Image by Iván Tamás from Pixabay

This column was originally published on my website in January 2008. Some of the original links have disappeared since then, but I’ll include everything I can.

When we think of making our businesses “green,” we should be thinking of more than our earnings. We should be doing business in the most eco-friendly ways possible.

Green has become a very fashionable color again. The rumors of the death of environmentalism have been highly exaggerated. In fact, ecological-correctness has become a corporate goal and marketing strategy. Consumers are becoming more eco-aware — buying hybrid cars, organic foods and recycled products. Even Harry Potter has gone green. [There was a link about Harry Potter, but that’s gone now.]

Here are some things to think about — “green” resolutions, if you will — while you’re conducting business throughout the new year and beyond.

Buy “green” supplies. Eco-friendly supplies encompass more than just recycled printing paper. They include items such as: stationary and business cards;* binders, notebooks, folders, labels and CD cases; remanufactured printer cartridges and checks printed with non-toxic ink on recycled paper; not to mention calendars, Post-It Notes and even writing instruments made of post-consumer material. You can also start a recycling program at work, for paper, plastic bottles and cans that get tossed throughout the day.

Engage in eco-friendly marketing. Are you sending out newsletters or brochures by snail mail? You can print them on recycled paper or, even better, consider going electronic. Email marketing doesn’t kill trees or require postage. You could also start a company blog. Blogging has gone so corporate, several major companies, including Coca-Cola, Dell and General Motors (to name a few) have founded something called the Blog Council “as a forum for executives to meet one another in a private, vendor-free environment and share tactics, offer advice based on past experience, and develop standards-based best practices as a model for other corporate blogs.”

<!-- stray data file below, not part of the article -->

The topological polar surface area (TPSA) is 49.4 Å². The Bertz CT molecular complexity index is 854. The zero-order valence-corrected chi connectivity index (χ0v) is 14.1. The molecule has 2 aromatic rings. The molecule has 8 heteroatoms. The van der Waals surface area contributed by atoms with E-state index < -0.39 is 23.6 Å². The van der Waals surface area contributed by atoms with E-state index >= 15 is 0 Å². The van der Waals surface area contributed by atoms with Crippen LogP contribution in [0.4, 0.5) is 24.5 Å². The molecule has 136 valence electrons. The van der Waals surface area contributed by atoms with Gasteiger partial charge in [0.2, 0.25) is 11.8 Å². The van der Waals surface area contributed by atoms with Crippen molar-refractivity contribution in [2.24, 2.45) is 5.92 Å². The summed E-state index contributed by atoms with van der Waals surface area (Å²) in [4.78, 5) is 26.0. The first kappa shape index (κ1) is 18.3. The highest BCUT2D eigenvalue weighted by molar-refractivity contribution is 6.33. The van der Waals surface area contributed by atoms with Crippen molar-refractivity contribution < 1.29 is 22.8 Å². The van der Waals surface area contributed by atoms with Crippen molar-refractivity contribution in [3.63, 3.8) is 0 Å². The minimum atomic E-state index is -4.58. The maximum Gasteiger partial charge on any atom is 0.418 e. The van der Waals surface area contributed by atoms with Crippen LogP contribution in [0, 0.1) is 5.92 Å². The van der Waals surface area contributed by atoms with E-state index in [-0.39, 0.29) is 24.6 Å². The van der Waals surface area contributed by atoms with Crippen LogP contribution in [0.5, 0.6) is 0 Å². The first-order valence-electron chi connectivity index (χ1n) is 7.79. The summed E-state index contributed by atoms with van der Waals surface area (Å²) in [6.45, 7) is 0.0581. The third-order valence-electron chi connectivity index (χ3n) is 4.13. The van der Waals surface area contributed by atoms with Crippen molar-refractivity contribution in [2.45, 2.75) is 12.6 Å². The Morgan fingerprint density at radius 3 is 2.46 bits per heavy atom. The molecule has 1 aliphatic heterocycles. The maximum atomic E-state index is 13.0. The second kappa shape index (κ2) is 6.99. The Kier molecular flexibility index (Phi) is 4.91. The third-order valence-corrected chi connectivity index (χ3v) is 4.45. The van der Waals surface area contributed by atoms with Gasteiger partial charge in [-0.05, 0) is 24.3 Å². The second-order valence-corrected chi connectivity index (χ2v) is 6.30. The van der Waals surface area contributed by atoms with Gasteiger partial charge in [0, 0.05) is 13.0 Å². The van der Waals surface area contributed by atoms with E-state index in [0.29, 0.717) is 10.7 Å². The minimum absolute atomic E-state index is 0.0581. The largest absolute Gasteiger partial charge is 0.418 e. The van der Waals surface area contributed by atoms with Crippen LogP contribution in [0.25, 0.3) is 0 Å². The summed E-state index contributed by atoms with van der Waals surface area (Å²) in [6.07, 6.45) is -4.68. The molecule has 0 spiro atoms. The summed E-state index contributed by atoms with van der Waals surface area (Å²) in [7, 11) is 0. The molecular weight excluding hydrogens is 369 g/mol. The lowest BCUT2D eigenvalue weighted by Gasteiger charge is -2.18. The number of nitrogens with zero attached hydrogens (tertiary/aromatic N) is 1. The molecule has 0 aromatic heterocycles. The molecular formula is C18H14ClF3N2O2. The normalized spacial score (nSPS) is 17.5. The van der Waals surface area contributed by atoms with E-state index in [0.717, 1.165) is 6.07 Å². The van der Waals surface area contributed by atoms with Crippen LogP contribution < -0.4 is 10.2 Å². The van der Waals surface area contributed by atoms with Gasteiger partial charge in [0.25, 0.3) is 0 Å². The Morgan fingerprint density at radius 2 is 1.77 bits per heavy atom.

Hold “green” events. Think of all the networking events, trade shows and conferences you’ve organized or attended (or even big meetings or conferences at your office); now, think of all the bottled water, canned soda, plates, cups, utensils and food used or consumed at them. Were recycling bins provided to dispose of bottles and cans? If not, why not? All those plates, cups and utensils can be made from biodegradable material []. As for the food, fruits and veggies can be local, in-season and/or organic. Deli meat comes preservative-, hormone- and gluten-free. Consider these things if you’re involved in planning a big business event. If necessary, you can always seek help from a “green” event planner. Anyhow, if the U.S. House of Representatives can switch to eco-friendly food service, you can do it, too.

Conserve energy at work. Does your office have energy-efficient lighting? If you work at home, it’s a simple matter to switch to new energy-efficient bulbs. If you work in an office, see if the building management is using energy-efficient lighting and occupancy sensors in rest rooms, so lights are used only when needed. Put up signs urging employees to turn off lights when leaving a room unoccupied. Use energy-efficient computer monitors, copiers and printers that require less electricity to use and, when not in use, switch to low-power mode.

Think “green” when you travel. Do you take frequent business trips? If so, try to stay at environmentally-conscious hotels. This also applies to booking hotels for conferences and trade shows (see Item 3). Eat at “green” restaurants. Using online resources, determine how much carbon dioxide your travels emit and contribute the appropriate amount to a carbon offset program.

Cultivate “green” customers. Are your products or services geared toward environmentally-conscious buyers? I’d refer you to this online publication, but as you can see, that link is dead and gone no longer works.

In general, stay up-to-date and aware of the issues by following the news and reading online “green” news sites like Grist, which will also email you the latest environmental news summaries and other features, if you ask them.

So, contrary to what this fellow says, it’s actually not that hard being “green.” The resources are out there; now, it’s up to you to use them.

*Most of the links provided to various companies, products, services or organizations aren’t an endorsement; they just happened to come up first in my Google searching. However, I do get Grist headlines daily and highly recommend it as an environmental news and information source.

PS: I’ve done my best to substitute new links for the ones that have vanished since January 2008.

And since then, these little buggers have come along! :-O

My what a quaint little piece this is. 🙂

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New York Times bestselling author of seven novels, including the Sam McRae Mystery series. Screenwriter, podcaster, and blogger. My website:

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